Do You Know Your Water, Colorado?

Curious about how water from the Colorado River ends up in your tap? Chances are it’s gone through tunnels, pipelines, canals, and reservoirs to get there. Trace your water’s journey from the river to the tap.

Upper Colorado River sunrise. | Russ Schnitzer

Rivers are the lifelines of Colorado’s economy, environment, and lifestyle. They touch everyone in our state, providing most of our clean, safe, and reliable drinking water; supporting our thriving farms and ranches; and contributing to culture, heritage, and recreation — everything from world-class fishing, paddling, and scenery — drawing visitors from around the world.

Colorado’s rivers provide so much to each of us, but do we really know enough about them?

Colorado’s rivers sustain our economy and quality of life, however our state’s lingering aridity and variable climate does not guarantee enough water will be in the right place at the right time for people or wildlife. The journey of water and the ways we’ve engineered our river systems to move water to where it is needed is complicated.

As Colorado developed, the Front Range grew beyond what nearby available water sources could reliably supply. Envisioning a future of water scarcity, Front Range water providers secured significant Western Slope water rights, allowing them to pipe and pump Western Slope water east across the Continental Divide to support the water needs of the Front Range. These trans-basin diversions permanently remove water from one basin, depriving downstream ecosystems and communities of water that would have naturally flowed through them.

Rivers supply the majority of Colorado’s drinking water. Unfortunately, today our rivers are under strain from high water demands and limited supplies. Colorado’s population is rapidly increasing, topping 5.6 million in 2017, and experts predict our state’s population could double in 30 years. Our rivers are already overworked providing for current demands, let alone for future growth.

Today, American Rivers and Audubon Rockies released “Do You Know Your Water, Colorado?” a resource to illustrate the long, complicated journey a drop of water has from its home in a river to your tap. Take a look, and explore how the rivers we love are connected to our clean, safe, reliable drinking water, and ways you can step up to protect the rivers and places we love in Colorado.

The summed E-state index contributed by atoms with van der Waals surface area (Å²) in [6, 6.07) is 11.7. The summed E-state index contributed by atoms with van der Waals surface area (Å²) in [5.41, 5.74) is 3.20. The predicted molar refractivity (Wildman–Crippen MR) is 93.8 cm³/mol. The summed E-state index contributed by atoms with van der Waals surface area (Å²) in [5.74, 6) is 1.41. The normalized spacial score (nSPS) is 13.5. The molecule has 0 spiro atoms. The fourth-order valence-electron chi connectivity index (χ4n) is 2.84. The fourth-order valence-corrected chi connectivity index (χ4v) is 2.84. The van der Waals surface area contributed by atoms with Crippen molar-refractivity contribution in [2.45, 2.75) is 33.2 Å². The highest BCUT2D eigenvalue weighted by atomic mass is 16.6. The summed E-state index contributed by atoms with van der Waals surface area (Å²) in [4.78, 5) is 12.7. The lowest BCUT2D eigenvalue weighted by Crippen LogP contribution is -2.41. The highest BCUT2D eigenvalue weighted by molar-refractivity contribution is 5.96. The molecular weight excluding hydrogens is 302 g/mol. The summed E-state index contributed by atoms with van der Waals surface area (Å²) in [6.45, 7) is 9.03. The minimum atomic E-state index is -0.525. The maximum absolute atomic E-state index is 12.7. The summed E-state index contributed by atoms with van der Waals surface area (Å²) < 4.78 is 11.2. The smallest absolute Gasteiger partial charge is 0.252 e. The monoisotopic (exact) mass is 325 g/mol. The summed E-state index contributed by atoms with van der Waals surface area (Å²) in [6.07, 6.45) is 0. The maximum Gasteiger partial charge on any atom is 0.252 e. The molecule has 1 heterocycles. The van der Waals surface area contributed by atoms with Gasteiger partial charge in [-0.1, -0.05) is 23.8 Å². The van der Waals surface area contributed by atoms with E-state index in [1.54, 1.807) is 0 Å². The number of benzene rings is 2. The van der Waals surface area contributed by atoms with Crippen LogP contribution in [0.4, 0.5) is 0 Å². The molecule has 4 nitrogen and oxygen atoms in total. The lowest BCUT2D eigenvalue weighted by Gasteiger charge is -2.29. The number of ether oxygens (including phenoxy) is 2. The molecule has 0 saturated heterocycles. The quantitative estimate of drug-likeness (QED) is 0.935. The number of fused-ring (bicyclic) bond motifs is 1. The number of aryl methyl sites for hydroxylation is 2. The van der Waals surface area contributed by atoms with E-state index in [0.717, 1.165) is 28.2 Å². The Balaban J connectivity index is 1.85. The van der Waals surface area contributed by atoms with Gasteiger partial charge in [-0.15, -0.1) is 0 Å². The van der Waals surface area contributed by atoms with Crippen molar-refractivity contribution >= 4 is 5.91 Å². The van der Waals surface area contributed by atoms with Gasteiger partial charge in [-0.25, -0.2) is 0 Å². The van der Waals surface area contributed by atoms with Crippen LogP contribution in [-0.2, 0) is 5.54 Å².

[clickToTweet tweet=”We all directly benefit from the #CORiver. It provides us with clean and reliable drinking water, supports our farmers and ranchers, and supports millions of jobs. But how well do you #KnowYourWater? ” quote=”We all directly benefit from the #CORiver. It provides us with clean and reliable drinking water, supports our farmers and ranchers, and supports millions of jobs. But how well do you #KnowYourWater? “]

In many ways, water ties our state together, but managing water in Colorado has never been easy. With a changing climate, growing population, and numerous competing needs, managing Colorado’s water will not get any less challenging in the future. It’s more important than ever that we all understand where our water comes from, and what we can do to preserve our critical water resources.

In 2015, Colorado’s first Water Plan was signed, establishing the first holistic approach to managing the state’s water. Colorado’s Water Plan offers solutions to water uncertainty by charting a collaborative path forward towards water security for people and the environment. The Plan provides a blueprint for improving water conservation, using land smartly, storing and sharing water more efficiently, and ensuring our rivers and natural places have the water they need to stay healthy and to support Colorado’s vibrant recreation economy and way of life. It is now up to Colorado to put the Water Plan into meaningful action.

Coloradans know what makes our state so great – our rivers. We must meet future water demands without sacrificing our rivers and the wildlife, communities and economies they support. Our communities, economies, environment, and drinking water depend on all of us working together. Can our rivers count on you to help move Colorado’s water future forward?

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